brought it to me to look at yesterday. It’s a surprisingly nice little
device. It felt solid, and the user interface was pretty responsive.
The email program connected to her Blackberry smartphone, and
apparently the email only supports working through a
bluetooth-connected Blackberry, so that’s a severe limitation. There was a web browser that could be used to get online through the
connected Blacberry as well, but the included Gmail, Yahoo Mail and
Hotmail icons didn’t work that way. Those apps can only connect via
Wi-Fi. That seems to be another very stupid limitation. It came with Documents to Go, which provides Word, Excel and
Powerpoint, and it also has an Adobe Reader app, so you can access
your office documents. Plugging it into a computer makes it show up as
a USB hard drive, so you can just copy your files onto it. For
business use, that makes it superior to the iTunes-centric philosophy
of the iPad, in terms of files. The Adobe Reader app seems to have a
foolish limitation that renders it almost useless: It can’t search
within a PDF file. If you open a 500 page PDF, you can’t search for a
word and jump to that page. For big engineering contract documents,
that severely limits it’s utility. I think the future models that have integrated 3G will be more
compelling. Either that, or they could make the bluetooth internet
connection through the Blackberry smartphone more fully featured so
that apps that work over WiFi also work over the Blackberry
connection. She’s going to use it for work for a while and then
hopefully I can talk to her again about how it’s going. We need to figure out some kind of a strategy for tablets. More users
are starting to ask about them.
I just saw this article on techreport.com via reddit, reviewing a Das Keyboard and comparing it to an IBM Model M. I use a Das Keyboard every day, and I have loved it since I got it two years ago. Last weekend, I was taking a bunch of old electronics junk to the local recycle depot, and as I was unloading my van, I noticed perched on top of a pile of old junk, a pristine Model M keyboard. It was as if my attention was drawn to it by a stray sunbeam, illuminating just the keyboard.
Of course, I grabbed it and brought it to work, and tested it out. I couldn’t believe that I found a genuine Model M in excellent condition that was very clean and actually works! It was made with the 1984 design, but built in 1993, so it has a ps/2 connector instead of the old style big keyboard plug. What a find!
If you don’t know what is so special about an IBM Model M keyboard, you are not a typing snob or computer geek. If you do know what it is, writhe in envy.
I have Shaw Cablesystems as my ISP. I was downloading a few torrents today, a couple of which were using trackers hosted on thepiratebay.org. For some reason, the tracker announcements kept failing, which prevents my torrent client from finding any peers. I had no network connectivity problems, and I could ping the tracker servers.
I launched a command prompt, did a “dig vip.tracker.thepiratebay.org” and got a list of IP addresses. Then, in my torrent client, I went into the stuck torrent and added http://ip-address/announce as a user-added announce server, where I replaced ip-address with one of the addresses that my dig command produced, and restarted the torrent. Lo and behold, the torrent started downloading and instantly ramped up to a couple of hundred k per second of transfer rate. A few minutes later it finished.
I don’t know what’s going on there, but it seems like somehow Shaw is trying to block my access to torrent trackers. This seems to be an alternative method to reduce torrent traffic instead of doing traffic shaping, which they have been accused of in the past.
It still works, but if I always have to do that it’s going to be a nuisance.
A couple of weeks ago I read about tire plugs on Kevin Kelley’s Cool Tools blog. I live in a newer neighborhood where people are still building houses, so there are a lot of screws and nails and other construction debris around. Since we moved into our new house in 2003 I’ve had about five flats fixed, and that gets expensive, so I was excited to find out about these tire plug things. I went to Canadian Tire (called for no good reason Pneu Canadien in our house) was pleased to find a kit with a rasp, a plug tool and five plugs for about five bucks. The way they work is that you remove the screw or whatever, use the rasp to roughen the inside of the hole, and then you jam the plug, which is basically a piece of string covered in sticky bad-smelling black goo, into the hole with a tool that looks a bit like a screwdriver handle with a giant sewing needle on it. Then you just cut off the bit of the string plug left sticking out of the hole, and voila!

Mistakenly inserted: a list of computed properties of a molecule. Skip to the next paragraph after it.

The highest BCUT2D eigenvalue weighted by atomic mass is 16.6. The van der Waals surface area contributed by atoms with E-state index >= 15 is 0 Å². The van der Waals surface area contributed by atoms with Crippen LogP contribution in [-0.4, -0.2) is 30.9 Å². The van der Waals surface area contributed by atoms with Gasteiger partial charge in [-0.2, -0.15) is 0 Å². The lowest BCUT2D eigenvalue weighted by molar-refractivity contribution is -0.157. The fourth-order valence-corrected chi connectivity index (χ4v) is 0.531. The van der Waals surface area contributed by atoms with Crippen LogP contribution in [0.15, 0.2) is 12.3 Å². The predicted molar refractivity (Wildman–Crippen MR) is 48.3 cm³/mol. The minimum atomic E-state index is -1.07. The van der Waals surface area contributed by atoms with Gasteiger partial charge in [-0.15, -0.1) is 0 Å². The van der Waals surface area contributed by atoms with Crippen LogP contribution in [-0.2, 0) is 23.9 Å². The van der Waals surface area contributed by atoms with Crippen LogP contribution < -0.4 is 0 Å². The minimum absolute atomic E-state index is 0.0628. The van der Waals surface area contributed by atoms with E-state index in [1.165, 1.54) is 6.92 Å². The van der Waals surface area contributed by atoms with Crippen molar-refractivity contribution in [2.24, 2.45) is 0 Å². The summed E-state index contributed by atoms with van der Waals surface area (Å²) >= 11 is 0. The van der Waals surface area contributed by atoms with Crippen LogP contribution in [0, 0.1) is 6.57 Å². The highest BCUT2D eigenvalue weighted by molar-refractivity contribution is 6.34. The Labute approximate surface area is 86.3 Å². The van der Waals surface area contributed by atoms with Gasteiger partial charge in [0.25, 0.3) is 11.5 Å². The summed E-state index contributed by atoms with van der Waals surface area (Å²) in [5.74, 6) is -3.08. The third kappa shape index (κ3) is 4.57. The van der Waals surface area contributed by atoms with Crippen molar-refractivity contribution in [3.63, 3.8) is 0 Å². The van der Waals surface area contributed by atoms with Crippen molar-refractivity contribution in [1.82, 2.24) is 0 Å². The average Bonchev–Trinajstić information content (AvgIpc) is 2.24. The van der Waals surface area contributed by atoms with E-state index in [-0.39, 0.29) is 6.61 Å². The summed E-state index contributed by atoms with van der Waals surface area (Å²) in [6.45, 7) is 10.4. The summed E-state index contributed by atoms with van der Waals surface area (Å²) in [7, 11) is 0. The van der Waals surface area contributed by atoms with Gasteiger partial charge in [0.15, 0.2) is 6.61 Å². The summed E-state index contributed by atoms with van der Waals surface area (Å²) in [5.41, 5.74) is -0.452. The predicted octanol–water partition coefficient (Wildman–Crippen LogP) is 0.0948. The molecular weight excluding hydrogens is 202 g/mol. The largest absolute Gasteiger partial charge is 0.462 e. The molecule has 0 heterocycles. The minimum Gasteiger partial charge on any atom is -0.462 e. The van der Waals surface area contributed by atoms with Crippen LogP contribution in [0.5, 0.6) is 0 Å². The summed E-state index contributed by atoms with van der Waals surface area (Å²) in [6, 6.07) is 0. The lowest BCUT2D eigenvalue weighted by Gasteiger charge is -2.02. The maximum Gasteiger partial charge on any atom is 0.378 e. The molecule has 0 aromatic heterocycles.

The van had leaky tires on both sides on the rear. Jenn filled both up the day I bought the tire fixing kit. I examined the tires and found big screws stuck in both. I fixed the holes with the plug kit, and managed to only lose a couple of psi per tire in the process. It’s pretty slick. Supposedly you’re supposed to get an internal patch installed over the hole to consider the repair “permanent”, but the plugs I’ve used seem to be holding well for me so far.
Yesterday when we took Mack to water polo Jenn said the van was pulling to the right. When we stopped, I found, sure enough, a big bloody screw in the right front tire. Dammit!. When we got home I rolled the van into a position that allowed me to access the screw to get it out and fix the hole. I was sitting on the ground, wiggling the screw out with pliers while Mack watched, and he goes “Why is there one in that tire too?” Sure enough, there was another screw in the right rear tire again. I fixed both. That’s four punctures in one week. I’m starting to get paranoid.
In playing with Chrome, and being deprived of Ad Block Plus, I suddenly remembered how I used to deal with Ads in the pre-Firefox days: Proxomitron! Proxomitron is a web proxy server that you run locally on your workstation that can do on-the-fly rewriting of the http data. That means it can detect ads in the data and drop them out. I used to use Proxomitron all the time, but it has been years since I needed it.
I looked into getting it but it hasn’t been updated since 2003, and since I only like shiny new stuff I turned my nose up at it and decided to look for what else is out there. I found a page on Wikipedia on Proxy servers, and scoped out a few to try. I installed one called Proximodo, but after a successful install, it kept crashing, so then I downloaded and installed Privoxy. It seems to work ok, and it’s out-of-the-box configuration effectively blocks banner and flash ads. I’ll stick with it a while, and see how Google Chrome works in that environment.